The human body contains proteins called cytokines that strengthen the immune system and prevent viruses and other pathogens from replicating and causing disease.
However if left unchecked they can spiral out of control and can become a health issue themselves. Cytokines have been implicated in infectious diseases, cancer, diabetes and inflammatory disorders such as rheumatoid arthritis.
New therapies that target and control cytokines are required.
Finding the “off switch”
Our Australian Centre for Disease Preparedness screened all 20,000 proteins in the human genome to identify the host molecules Hendra virus exploits to spread infection.
It was the first screen of its kind for a biosafety level 4 pathogen (requiring the highest level of biocontainment), and the first screen performed for a paramyxovirus. As well as Hendra, these include measles, mumps, respiratory syncytial virus and human parainfluenza viruses, which collectively infect hundreds of thousands of people each year.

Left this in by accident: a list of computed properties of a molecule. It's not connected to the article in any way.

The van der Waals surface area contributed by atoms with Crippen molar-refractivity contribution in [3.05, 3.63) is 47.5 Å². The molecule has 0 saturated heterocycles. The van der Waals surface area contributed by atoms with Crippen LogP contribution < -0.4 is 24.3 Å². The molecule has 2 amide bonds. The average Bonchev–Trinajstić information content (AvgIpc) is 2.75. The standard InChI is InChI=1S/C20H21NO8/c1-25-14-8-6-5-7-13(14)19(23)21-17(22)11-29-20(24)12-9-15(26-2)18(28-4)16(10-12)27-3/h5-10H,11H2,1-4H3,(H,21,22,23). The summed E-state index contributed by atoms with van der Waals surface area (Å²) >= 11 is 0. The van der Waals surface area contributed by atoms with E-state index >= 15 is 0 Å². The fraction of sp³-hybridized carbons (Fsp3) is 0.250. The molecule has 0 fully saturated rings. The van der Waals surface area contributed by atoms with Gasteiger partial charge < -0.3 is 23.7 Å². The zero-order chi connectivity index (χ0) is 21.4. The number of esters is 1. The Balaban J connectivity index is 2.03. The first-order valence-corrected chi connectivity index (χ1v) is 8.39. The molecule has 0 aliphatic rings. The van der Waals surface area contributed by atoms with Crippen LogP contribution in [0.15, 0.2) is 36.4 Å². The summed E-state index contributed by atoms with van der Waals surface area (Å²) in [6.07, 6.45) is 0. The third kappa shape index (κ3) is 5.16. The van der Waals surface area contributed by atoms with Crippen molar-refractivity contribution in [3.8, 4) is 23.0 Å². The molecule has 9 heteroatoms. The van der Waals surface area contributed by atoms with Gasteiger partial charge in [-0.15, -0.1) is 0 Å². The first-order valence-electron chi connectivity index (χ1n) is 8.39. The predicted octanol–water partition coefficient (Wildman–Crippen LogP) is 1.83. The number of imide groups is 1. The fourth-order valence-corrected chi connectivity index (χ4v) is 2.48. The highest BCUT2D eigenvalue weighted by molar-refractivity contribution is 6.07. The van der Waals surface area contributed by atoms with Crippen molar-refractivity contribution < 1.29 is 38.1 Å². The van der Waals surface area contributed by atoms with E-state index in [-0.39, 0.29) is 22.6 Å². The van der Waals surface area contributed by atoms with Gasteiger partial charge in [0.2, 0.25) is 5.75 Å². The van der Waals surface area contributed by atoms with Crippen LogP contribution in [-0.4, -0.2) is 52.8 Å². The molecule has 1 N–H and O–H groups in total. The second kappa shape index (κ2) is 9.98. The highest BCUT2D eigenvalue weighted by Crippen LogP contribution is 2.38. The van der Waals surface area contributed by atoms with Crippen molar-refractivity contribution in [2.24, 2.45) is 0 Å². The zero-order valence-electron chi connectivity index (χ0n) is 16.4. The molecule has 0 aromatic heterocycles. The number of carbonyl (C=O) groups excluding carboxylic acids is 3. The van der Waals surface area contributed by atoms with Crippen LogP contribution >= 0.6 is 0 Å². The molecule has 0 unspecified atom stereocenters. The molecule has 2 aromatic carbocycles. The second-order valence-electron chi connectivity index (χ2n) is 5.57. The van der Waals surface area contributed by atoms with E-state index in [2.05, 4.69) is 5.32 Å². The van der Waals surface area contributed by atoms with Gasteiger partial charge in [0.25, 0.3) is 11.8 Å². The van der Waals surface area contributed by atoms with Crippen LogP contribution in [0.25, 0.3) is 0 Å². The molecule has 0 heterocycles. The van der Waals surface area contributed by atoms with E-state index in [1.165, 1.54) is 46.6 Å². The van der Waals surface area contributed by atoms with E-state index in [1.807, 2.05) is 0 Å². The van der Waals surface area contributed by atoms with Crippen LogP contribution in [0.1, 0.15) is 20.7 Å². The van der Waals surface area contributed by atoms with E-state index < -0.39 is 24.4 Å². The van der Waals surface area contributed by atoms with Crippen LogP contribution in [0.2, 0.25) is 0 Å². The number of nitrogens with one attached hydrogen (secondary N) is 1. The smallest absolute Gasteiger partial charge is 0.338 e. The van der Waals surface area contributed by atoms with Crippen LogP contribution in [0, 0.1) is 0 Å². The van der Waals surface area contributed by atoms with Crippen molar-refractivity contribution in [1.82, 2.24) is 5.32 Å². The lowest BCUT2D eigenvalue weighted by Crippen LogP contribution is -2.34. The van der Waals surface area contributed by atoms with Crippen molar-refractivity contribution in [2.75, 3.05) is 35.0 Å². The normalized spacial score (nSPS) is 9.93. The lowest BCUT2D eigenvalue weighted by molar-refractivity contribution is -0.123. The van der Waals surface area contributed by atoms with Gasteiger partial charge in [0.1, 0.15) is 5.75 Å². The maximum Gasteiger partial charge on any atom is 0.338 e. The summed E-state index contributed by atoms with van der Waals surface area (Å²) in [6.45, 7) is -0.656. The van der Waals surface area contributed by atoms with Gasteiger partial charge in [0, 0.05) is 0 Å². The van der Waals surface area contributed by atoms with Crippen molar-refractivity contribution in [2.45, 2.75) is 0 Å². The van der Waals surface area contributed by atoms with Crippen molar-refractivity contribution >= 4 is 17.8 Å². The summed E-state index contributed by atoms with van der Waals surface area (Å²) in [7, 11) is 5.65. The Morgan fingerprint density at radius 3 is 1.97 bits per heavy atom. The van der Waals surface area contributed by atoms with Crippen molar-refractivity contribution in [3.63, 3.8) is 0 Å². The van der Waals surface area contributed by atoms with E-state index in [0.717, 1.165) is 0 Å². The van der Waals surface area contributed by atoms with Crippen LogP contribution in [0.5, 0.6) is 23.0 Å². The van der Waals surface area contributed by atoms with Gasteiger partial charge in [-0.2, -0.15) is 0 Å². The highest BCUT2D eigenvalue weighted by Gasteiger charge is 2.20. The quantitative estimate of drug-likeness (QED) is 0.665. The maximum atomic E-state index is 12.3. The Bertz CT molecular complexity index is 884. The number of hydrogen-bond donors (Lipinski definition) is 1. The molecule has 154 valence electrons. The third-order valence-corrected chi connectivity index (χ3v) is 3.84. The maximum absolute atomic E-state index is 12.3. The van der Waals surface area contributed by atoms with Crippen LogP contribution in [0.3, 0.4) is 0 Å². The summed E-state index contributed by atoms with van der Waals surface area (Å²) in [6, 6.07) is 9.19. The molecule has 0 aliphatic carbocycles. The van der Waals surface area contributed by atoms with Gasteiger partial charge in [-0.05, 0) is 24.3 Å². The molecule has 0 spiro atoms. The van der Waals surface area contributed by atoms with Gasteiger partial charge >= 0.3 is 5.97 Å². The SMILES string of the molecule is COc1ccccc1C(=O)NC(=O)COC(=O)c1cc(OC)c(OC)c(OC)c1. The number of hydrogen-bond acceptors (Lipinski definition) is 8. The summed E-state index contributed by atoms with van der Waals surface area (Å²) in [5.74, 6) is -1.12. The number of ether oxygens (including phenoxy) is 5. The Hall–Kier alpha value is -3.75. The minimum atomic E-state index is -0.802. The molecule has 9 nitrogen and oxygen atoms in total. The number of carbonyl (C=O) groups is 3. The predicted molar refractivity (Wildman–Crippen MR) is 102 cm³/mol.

The survey identified a gene that plays a critical role in controlling cytokines, and can help regulate the body's immune response to infection and disease.
ILRUN acts as an "off switch" for the production of cytokines.
Potential new treatments
Our research improves understanding of the immune system and could aid development of new, more targeted therapies. It could also lead to new treatments for influenza, cancer, arthritis, and autoimmune disorders.
ILRUN has existed for half a billion years, preserved and passed down from simple organisms all the way to humans. It's only now though that we're in the early stages of understanding its role and potential medical applications.
The first steps towards this were published by CSIRO researchers in the Journal of Biological Chemistry in July 2018.
The gene was originally known as "C6orf106", but was granted the name ILRUN by the Human Genome Nomenclature Committee (HGNC).
The acronym stands for "Inflammation and lipid regulator with UBA-like and NBR1-like domains".
Scientists from CSIRO's Health and Biosecurity business unit decided on the name in consultation with researchers from the University of Pennsylvania.